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Use a signed SSL certificate with a JSS (Casper Suite) server on Mac OS X Server

Luis Giraldoby Luis Giraldo @ Fully Managed™
Posted 6 years ago

Purpose: These instructions will provide a detailed step-by-step guideline in order to use an existing CA-signed SSL certificate for your Tomcat keystore, allowing you to leverage the same certificate for your JSS server.

Requirements: Mac OS X Server (10.6.8), Casper Suite 8.21, access to download a copy of SSL provider cert bundle, web server certificate, and admin access to Mac OS X server computer being used for installation.

Obtain Server Private Key

Launch Keychain Utility on your server with root privileges:

1) In terminal, type:

sudo /Applications/Utilities/Keychain\ Access.app/Contents/MacOS/Keychain\ Access

Type your administrator password when prompted.

2) Once Keychain utility launches, select “Keys” in the Category pane.

3) Select your existing web server private key and certificate pair, and click File > Export Items.

When choosing a location to save, remember you’re authenticated as root, and the hidden root home folder may be displayed as a default location. Choose a location on the desktop of your currently-logged in user (e.g. Desktop).

The file format should be .p12. I will name my exported file “mykeypair.p12?.

You will be asked to create a password for the exported .p12 file, choose something secure but easy to remember.

Extract the private key from exported .p12

Please note, the private key is very sensitive, and a file should *not* be left sitting around with the server’s private key. Protect it very carefully.

In Terminal:

sudo openssl pkcs12 -in mykeypair.p12 -nocerts -nodes -out privatekey.key

Where privatekey.key is the arbitrary name of the exported file. The

nocerts
flag removes the certificates, the
nodes
flag removes the encryption (DES).

Authenticate when prompted (administrator password). Then type the export password previously configured.

The new private key file will be created, but it will have additional information that’s not needed.

Open the new file in a text editor:

sudo nano /path_to_key_file/privatekey.key

Trim the file contents so you only have:

—–BEGIN RSA PRIVATE KEY—–
UNWNW2304983…..(REST OF CONTENTS TRUNCATED)
—–END RSA PRIVATE KEY—–

Save and close the privatekey.key file.

Obtain CA-signed Webserver and CA Bundle Certificates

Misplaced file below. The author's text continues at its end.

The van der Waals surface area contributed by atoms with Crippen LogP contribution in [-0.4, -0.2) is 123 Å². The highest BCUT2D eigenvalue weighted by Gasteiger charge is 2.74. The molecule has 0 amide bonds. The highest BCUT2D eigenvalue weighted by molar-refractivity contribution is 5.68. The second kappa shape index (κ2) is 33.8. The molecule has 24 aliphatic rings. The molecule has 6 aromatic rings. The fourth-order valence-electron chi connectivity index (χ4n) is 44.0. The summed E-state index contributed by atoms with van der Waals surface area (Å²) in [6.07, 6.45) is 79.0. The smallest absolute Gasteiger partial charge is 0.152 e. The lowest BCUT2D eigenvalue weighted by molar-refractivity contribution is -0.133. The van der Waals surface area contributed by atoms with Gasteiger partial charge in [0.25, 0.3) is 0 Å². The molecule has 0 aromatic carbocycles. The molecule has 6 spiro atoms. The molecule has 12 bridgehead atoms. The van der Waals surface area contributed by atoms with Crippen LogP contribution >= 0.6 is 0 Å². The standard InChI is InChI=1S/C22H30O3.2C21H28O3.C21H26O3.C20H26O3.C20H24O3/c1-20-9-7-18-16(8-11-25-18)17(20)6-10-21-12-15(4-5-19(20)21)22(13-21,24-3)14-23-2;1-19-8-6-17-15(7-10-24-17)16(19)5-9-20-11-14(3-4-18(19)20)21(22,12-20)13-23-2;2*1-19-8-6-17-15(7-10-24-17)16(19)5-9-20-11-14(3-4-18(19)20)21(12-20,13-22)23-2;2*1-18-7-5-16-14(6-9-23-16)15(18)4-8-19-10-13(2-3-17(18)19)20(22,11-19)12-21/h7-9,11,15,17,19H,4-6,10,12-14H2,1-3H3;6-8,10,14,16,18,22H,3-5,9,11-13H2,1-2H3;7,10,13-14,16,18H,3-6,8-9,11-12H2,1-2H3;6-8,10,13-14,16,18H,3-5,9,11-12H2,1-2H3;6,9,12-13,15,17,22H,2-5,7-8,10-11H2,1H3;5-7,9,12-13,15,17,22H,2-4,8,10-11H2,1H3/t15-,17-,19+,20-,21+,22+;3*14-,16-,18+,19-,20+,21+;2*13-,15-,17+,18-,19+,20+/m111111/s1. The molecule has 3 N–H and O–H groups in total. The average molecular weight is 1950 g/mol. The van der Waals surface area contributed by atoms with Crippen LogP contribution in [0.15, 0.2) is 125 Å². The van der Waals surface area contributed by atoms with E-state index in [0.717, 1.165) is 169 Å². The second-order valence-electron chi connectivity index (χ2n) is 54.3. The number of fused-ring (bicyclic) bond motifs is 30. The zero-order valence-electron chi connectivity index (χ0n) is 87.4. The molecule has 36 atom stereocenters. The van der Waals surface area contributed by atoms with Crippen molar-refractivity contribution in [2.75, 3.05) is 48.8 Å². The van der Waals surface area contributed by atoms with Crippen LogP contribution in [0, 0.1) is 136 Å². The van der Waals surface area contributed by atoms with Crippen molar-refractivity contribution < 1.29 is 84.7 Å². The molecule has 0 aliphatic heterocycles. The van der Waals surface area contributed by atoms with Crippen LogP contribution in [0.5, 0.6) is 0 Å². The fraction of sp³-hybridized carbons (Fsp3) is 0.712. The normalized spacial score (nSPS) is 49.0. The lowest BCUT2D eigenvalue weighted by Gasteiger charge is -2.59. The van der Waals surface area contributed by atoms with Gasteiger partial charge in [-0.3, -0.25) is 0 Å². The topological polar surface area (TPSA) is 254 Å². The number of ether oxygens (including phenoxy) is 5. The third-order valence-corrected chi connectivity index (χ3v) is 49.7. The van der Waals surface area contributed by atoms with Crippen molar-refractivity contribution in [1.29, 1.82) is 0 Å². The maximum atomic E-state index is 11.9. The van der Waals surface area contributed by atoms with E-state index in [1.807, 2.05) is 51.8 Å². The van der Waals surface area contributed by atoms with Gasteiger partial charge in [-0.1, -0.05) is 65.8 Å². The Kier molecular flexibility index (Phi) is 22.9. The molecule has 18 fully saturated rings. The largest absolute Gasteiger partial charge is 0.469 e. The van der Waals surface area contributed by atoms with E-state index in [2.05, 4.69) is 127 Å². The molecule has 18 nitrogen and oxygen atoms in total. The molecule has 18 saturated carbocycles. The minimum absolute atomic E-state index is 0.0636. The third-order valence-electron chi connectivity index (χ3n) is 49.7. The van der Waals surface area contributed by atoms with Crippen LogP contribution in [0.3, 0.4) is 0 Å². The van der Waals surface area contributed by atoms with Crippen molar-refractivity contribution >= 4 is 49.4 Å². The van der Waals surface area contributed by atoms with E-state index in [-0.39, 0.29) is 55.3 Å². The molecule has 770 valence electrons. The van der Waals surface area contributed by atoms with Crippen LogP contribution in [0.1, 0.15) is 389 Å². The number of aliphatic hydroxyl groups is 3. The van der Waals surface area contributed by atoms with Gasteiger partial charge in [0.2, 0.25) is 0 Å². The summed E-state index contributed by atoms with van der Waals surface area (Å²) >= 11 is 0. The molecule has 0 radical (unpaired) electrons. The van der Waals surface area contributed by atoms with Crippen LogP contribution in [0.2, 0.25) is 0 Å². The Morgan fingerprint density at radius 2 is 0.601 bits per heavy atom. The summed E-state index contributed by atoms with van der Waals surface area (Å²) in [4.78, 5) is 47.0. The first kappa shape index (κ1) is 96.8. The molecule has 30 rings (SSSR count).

Download a copy of your web server SSL certificate and CA bundle certificate from your SSL provider. In the case of GoDaddy, for instance, these look like this (when downloaded for Tomcat):

CA Bundle Files

The ones we want, in particular, are gd_bundle.crt and hostname.tld.com.crt (hostname.tld.com will actually be the FQDN of your web server). Move these to your working folder, alongside the privatekey.key file previously created.

You should now have a folder with your exported .p12 file from Keychain Access, web server certificate, and CA bundle file.

Create a PKCS12 keystore for use with Tomcat

Now, we will create the PKCS12 file that Tomcat will use:

openssl pkcs12 -export -in hostname.tld.com.crt -inkey privatekey.key -out jsscert.p12 -name tomcat -CAfile gd_bundle.crt -caname root -chain

In the above command are these variables:

  • hostname.tld.com.crt – should be the path to your web server certificate
  • privatekey.key – should be the path to the private key that was created previously
  • jsscert.p12 – is the arbitrary name you would like your new pkcs12 file to have.
  • gd_bundle.crt – should be the CA certificate bundle provided by the signing authority

After executing the command, you will be prompted for an export password to be used with the resulting PKCS12 file, enter the password “changeit”.

Once the file is created, move it to the JSS Tomcat directory, like so:

sudo mv /path_to_new_p12/jsscert.p12 /Library/JSS/Tomcat/jsscert.p12

Edit /Library/JSS/Tomcat/conf/server.xml. In the area for the 8443 connector port, you will need to add/edit the following:

keystoreType="PKCS12"
keystoreFile="/Library/JSS/Tomcat/jsscert.p12"

The fully configured connector port should look similar to this (the two lines I added/edited are highlighted in blue):

JSS Connector Edit?

Save the file and close it.

Restart the Tomcat service:

sudo launchctl unload /Library/LaunchDaemons/com.jamfsoftware.tomcat.plist
sudo launchctl load /Library/LaunchDaemons/com.jamfsoftware.tomcat.plist

Upon visiting your JSS admin page again, it should now be using your SSL cert!

Reference documents:

http://www.jamfsoftware.com/kb/article.php?id=298
http://www.jamfsoftware.com/kb/article.php?id=076
http://www.openssl.org/docs/apps/pkcs12.html


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